My introduction to Gary Trudeau's Doonesbury happened around the age of 8, when I discovered my father's anthology collections. (I was extraordinarily up on early 1970s pop culture for a late 1980s grade schooler.) Reading the new strip and the daily archives is still part of my morning routine. But, given that I was born in 1981, I don't always get all the references. Sometimes, that leads me to discover weird bits pop history.
For instance, the strip above ran on July 19, 1977. My first response this morning, "What the hell is Laetrile?" I mean, it's Duke, so I assumed it was a drug. But I wasn't expecting it to turn out to be a quack cancer treatment, the promotion of which led to a strange bedfellows situation where alt-med proponents joined forces with the John Birch Society to fight the federal government for the right to sell desperate cancer patients a potentially dangerous treatment that had never been tested for effectiveness or safety.
Laetrile is basically the brand name of amygdalin, a compound derived from bitter almonds, or from the pits of apricots and black cherries. It's sometimes called "Vitamin B17", although it's not a vitamin. Beginning in the 1950s, the father-son team of Dr. Ernst T. Krebs and Ernst T. Krebs, Jr. (The latter's only claim to a medical license was a "doctor of science" degree bestowed on him honorarily by an unaccredited Bible college) began marketing Laetrile as a treatment for cancer.
The downside to Laetrile is that it can break down and turn into cyanide in the presence of stomach chemicals. Also, it doesn't actually seem to do anything to cure or slow the progress of cancer. The upside to Laetrile is that selling it was extremely lucrative.
John Richardson was a general practitioner who began practice in the San Francisco Bay area in 1954. In 1971, after discussions with Krebs, Jr., he decided to become a cancer specialist. He had not encountered overwhelming success as a general practitioner. His 1972 income tax return revealed that he had grossed $88,000 in his medical practice, leaving a net of only $10,400 taxable income.
Richardson's practice boomed as a result of his newly found status as a cancer "expert." He states that "Our office soon was filled with faces we had never seen before—hopeful faces of men and women who had been abandoned by orthodox medicine as hopeless or "terminal" cases." In 1974, he reported that his medical practice had grossed $783,000, with a net income of $172,981. By charging patients $2,000 for a course of Laetrile, Richardson managed to increase his net income 17-fold in just two years. According to his income tax returns, Richardson grossed $2.8 million dollars from his Laetrile practice between January 1973 and March 1976. The actual amount of money he received may have even been higher. In Laetrile Case Histories, he claimed to have treated 4,000 patients, with an average charge of $2,500 per patient. Culbert states that by 1976 Richardson had treated 6,000 patients. If these figures are correct, Richardson would have grossed between $10 and $15 million dollars during this time.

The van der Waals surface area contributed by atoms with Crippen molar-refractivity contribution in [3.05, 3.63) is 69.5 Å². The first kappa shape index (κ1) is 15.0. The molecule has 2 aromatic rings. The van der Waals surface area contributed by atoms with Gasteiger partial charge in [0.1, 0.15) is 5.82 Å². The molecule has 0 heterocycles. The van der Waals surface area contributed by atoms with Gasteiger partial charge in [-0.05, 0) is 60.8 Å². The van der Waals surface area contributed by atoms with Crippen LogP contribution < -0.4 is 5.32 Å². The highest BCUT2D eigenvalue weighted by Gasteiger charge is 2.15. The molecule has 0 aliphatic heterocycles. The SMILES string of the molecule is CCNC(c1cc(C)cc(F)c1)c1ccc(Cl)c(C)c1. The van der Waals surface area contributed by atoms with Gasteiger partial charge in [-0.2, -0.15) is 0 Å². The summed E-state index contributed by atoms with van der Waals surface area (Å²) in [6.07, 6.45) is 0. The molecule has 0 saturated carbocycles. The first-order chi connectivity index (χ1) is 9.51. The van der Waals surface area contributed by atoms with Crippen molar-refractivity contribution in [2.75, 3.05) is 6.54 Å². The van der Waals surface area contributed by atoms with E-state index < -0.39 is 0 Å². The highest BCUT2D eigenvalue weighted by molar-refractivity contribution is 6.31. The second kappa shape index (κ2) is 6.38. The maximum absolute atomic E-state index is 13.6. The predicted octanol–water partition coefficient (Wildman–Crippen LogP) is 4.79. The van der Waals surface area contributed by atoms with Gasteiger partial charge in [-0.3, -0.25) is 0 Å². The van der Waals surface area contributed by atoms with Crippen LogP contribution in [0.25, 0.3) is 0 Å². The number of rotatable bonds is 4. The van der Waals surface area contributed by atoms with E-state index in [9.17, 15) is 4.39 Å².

Richardson's practice changed significantly after he began treating cancer patients with Laetrile. He also began treating what he termed "pre-clinical syndrome" patients with Laetrile. These were patients with no identifiable tumor or lesion who complained of feelings of "impending doom, malaise, unexplained or vague pains, headaches, bowel changes, loss of appetite, loss of energy, and depression." According to Richardson, cancer patients reported a reduction in pain, an improved appetite, return of strength, and an improved mental outlook. In addition, high blood pressure returned to normal.
In spite of these "dramatic improvements," Richardson admitted that most of his cancer patients died.
Cases like this one led to raids and prosecutions, as state and federal government authorities started cracking down on doctors for selling the bogus treatment. Richardson, for instance, was indicted in 1976.
Proponents fought back. Laetrile ended up in the Supreme Court in 1979—where justices rejected the idea that treatments given to terminally ill patients should be exempt from FDA regulation. And in 1977, when this Doonesbury comic came out, Laetrile was the subject of a Congressional hearing.
The full history is pretty amazing. Public interest in Laetrile petered off in the 1980s, after a National Cancer Institute study found no evidence that it worked (and did find evidence of cyanide poisoning in patients using it), and after actor Steve McQueen infamously used Laetrile to treat his cancer ... and then died. But there are still people pushing it. Because of that, it's worth noting that meta-reviews of research into Laetrile treatments for cancer, conducted in 2006 and again in 2011, still say the stuff doesn't work and that it's potentially dangerous.
Read the Quackwatch history of Laetrile, which is quoted above.
Read Wikipedia's entry on Laetrile, which refers to it as "a canonical example of quackery" in the medical literature.
Read the abstract for the 2011 review of research into Laetrile as a treatment for cancer.
Read The American Cancer Society's summary of the history and evidence (or, rather, lack thereof) behind Laetrile
Maggie Koerth-Baker is the science editor at BoingBoing.net. She writes a monthly column for The New York Times Magazine and is the author of Before the Lights Go Out, a book about electricity, infrastructure, and the future of energy. You can find Maggie on Twitter and Facebook.